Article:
All subjects were required to attend follow-up assessments the day after surgery and then at 7, 21, and 42 days after surgery. For the entire trial, the investigator and any study personnel involved in recording study data were masked to study drug assignment; unmasking was allowed only if necessary for patient safety reasons. The study coordinator reviewed informed consent, inclusion/exclusion criteria with subjects, received the computer-generated list, dispensed study medication, and was responsible for scheduling study visits. Screening evaluations were conducted within 8 days before the date planned for cataract surgery and included a review of medical history and recording of demographic information, complete bilateral ophthalmic examination (BCVA, SDOCT, biomicroscopic examination, IOP measurement, and dilated funduscopic examination), and urine pregnancy test for female participants.
Assessments performed at each study visit included BCVA evaluation [Early Treatment Diabetic Retinopathy Study (ETDRS) letters], biomicroscopic examination, SDOCT, summed ocular inflammation score (SOIS) cell and flare grading, IOP measurement, adverse event (AE) recording, and a review of concomitant medications. At each follow-up visit, BCVA was measured using the ETDRS chart at 4 m in controlled lighting conditions and acuities were recorded using letters read and the logarithm of the minimum angle of resolution system according to the method described by Kaiser  (LogMAR VA = 0.1 + LogMAR value of best line read − 0.002 × number of letters read). Bilateral slit lamp biomicroscopy (without pupil dilation) examination was performed to assess intra- and extraocular inflammation. Dilated funduscopic exams were performed at the initial visit and again at the final study visit (day 42 ± 3).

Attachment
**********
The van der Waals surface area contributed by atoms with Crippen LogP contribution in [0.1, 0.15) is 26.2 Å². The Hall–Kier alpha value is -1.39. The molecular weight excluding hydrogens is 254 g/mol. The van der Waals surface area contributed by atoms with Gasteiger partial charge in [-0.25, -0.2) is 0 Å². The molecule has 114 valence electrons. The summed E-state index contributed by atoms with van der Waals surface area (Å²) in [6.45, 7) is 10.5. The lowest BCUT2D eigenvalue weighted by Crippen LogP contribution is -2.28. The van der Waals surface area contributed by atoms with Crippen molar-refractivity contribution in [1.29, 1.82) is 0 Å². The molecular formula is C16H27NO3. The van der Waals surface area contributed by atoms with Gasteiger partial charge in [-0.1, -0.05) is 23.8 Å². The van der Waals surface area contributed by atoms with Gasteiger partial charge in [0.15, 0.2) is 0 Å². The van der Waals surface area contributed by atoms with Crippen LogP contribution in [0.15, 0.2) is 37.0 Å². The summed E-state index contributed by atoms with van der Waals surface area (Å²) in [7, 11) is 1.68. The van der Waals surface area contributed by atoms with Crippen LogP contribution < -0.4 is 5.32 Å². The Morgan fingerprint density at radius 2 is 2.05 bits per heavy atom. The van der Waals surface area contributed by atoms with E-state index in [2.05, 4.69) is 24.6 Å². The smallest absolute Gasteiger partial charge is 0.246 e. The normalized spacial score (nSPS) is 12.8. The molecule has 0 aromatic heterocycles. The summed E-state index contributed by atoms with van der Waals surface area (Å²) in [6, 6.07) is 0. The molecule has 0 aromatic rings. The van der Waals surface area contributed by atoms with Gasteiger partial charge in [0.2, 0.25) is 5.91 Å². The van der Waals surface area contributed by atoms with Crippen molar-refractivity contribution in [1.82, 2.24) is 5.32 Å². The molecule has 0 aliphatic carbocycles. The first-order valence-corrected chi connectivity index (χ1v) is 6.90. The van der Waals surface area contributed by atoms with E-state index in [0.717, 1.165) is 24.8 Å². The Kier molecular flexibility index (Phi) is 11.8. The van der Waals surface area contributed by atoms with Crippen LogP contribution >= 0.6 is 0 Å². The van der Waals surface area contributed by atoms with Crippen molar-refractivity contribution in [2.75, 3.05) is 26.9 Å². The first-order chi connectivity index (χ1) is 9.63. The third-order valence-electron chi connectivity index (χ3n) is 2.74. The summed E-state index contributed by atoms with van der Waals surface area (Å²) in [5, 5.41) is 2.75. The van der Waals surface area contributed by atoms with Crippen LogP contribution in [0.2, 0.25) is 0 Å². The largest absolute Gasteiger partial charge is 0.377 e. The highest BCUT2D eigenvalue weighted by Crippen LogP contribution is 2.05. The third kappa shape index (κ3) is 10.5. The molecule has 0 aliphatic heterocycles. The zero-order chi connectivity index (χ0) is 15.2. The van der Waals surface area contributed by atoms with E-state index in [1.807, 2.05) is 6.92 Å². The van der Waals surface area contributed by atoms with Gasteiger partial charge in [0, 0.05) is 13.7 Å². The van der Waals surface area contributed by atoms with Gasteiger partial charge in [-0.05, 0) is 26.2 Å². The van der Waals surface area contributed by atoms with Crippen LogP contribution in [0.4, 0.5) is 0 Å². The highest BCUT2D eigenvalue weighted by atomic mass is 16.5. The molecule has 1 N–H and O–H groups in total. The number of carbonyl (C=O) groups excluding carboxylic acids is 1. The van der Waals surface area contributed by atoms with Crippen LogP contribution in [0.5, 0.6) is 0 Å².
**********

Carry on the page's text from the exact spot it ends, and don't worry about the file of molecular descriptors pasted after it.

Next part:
An experienced ophthalmic technician obtained all Stratus optical coherence tomography (OCT) (Carl Zeiss Meditec Inc, Dublin, CA) scans for all study subjects. OCT captures the interference pattern between backscattered light and a reference beam to create three-dimensional images, which can provide structural and quantitative data regarding ocular structures, including the retina. Two scan patterns were used; the fast macular thickness protocol, using six radial line scans through a common central axis (fovea) with a retinal thickness/volume tabular output and a retinal-thickness output report. Central retinal thickness was defined as the distance between the inner limiting membrane of the retina and the inner border of the choriocapillaris measured in the central 1-mm area of the (minimum) 7-mm posterior pole scan. The Stratus software, Version 5.0, (Carl Zeiss Meditec Inc, Dublin, CA) calculated total macular volume within the 7-mm-diameter scanned area, representing a weighted average of the central, inner, and outer subfields multiplied by the area of the grid measured. Macular volume is an objective indicator of macular thickening or swelling and can be used to demonstrate the amount of inflammation after cataract surgery. All scans were reviewed by the principal investigator for quality of centration and signal strength. Ocular inflammation was calculated using SOIS to quantify cells and flare present in the anterior chamber. Anterior chamber cells were assessed using a slit lamp biomicroscope at ×16 magnification with a 0.3 × 1-mm oblique high-intensity beam. Cell counts were measured twice and converted to a grade (Table 1), by which the mean score was calculated. Anterior chamber flare was measured once and graded using the scale included in Table 1. The SOIS was calculated by combining the sum of the cell and flare grades.
Endpoints and Statistical Analysis
Primary efficacy endpoints were changes from baseline to postoperative day 42 (± 7 days) in BCVA (ETDRS letters), OCT measurements of macular volume and retinal thickness, and SOIS. Secondary efficacy endpoints included safety assessments including AEs, both serious and non-serious, and IOP measurements.
As a small pilot study with a planned sample size of 50 subjects, this study was not powered to establish statistical superiority. All analyses of efficacy were conducted on the intent-to-treat population, which included all randomized subjects who received at least one dose of study medication. Subjects were analyzed in the group to which they were randomized. Paired t tests were used for within-subject baseline comparison of results and between-group comparisons. A p value of less than 0.05 was considered statistically significant.